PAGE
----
The Sadness of the Church

Anyone who has read the IICSA report on Ampleforth and Downside (which you can obtain here, https://www.iicsa.org.uk/reports) or the Pennsylvania Grand Jury report into sexual abuse in six Catholic dioceses in the State of Pennsylvania (which you can obtain here, https://www.scribd.com/book/386202915/Grand-Jury-report-on-sexual-abuse-in-Roman-Catholic-dioceses-in-Pa) will have been left feeling sad and probably angry as well. It is appalling that children and young people should have been treated so abominably while the depraved behaviour of some clerics is mind-numbing. No one ‘gets over’ such abuse, no matter how admirably they cope, or seem to cope, in later life. Official apologies or promises to learn lessons sound increasingly hollow, the clerical equivalent of corporate-speak.

I think we can say the whole Church is sad because of the failure of many bishops and priests to realise how the laity and good, decent clergy and religious feel about the incessant revelations of corrupt and depraved behaviour among their pastors. It is not ‘just’ that young people have been abused; not ‘just’ that there have been cover-ups; not ‘just’ the hypocrisy of promising celibate chastity then living a dissolute life; it is the enormity of the sin and, time and time again, the arrogant indifference of the response that has hurt and led to yet more suffering, especially among the poor. A few years ago I wrote about nuns in the Boston diocese who literally lost the roof over their heads because the diocese needed to pay out large sums in compensation. There was inevitably a knock-on effect on schools and hospitals for the poor. I daresay we may see more of the same in the future, with the most vulnerable suffering the most. But, and it is an important but, it is not my purpose to add to the chorus of lamentation and anger, although I must acknowledge the dreadful wrong done. We need to address the question of what to do now. What do those of us who are ordinary Catholics — priests, religious, lay — do in the light of these scandals?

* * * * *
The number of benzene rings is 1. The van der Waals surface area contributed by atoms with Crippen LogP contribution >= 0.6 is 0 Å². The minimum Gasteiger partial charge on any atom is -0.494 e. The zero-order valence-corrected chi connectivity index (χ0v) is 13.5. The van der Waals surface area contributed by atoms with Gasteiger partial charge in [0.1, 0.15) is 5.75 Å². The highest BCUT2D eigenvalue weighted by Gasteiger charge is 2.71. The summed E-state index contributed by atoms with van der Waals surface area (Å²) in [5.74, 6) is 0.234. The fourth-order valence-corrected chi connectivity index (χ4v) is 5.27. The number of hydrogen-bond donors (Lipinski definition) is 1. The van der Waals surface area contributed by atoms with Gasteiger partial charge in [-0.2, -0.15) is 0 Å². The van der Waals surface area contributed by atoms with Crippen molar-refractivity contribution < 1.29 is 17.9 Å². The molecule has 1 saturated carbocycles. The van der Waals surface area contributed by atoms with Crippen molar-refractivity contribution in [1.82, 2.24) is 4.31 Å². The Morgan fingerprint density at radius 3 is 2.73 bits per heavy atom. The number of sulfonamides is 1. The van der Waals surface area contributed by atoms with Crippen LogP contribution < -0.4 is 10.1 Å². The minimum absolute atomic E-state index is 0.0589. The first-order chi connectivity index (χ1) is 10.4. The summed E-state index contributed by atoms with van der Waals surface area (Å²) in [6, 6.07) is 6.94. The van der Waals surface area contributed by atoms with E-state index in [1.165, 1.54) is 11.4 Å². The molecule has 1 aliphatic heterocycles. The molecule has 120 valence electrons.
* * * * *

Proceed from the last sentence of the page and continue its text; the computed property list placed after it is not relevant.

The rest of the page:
Calls for collective repentance and conversion of heart only go so far and are sometimes a substitute for facing up to the reality of the situation. Of course we must pray, and pray hard, but we must also act. Our bishops cannot deny that the Church is in crisis, at a turning-point. It is no good dredging up statistics to prove that abuse is much more common in society as a whole than in the Church. We know that, but we expect better of those who are Christians. It is no good arguing, as I have heard many argue when attending Safeguarding training days, that the ‘whole abuse thing’ is an attack on the Catholic Church. It isn’t, unless one acknowledges that it is an attack from within. We must be honest and admit that there is a huge problem, one we must tackle at the individual level if we are to succeed in overcoming it at the ecclesial level. So, no excuses for any of us, no attempts to play down the wickedness of what has happened in the past or to walk a double-path in the future; but, having said that, I do think there are grounds for hope.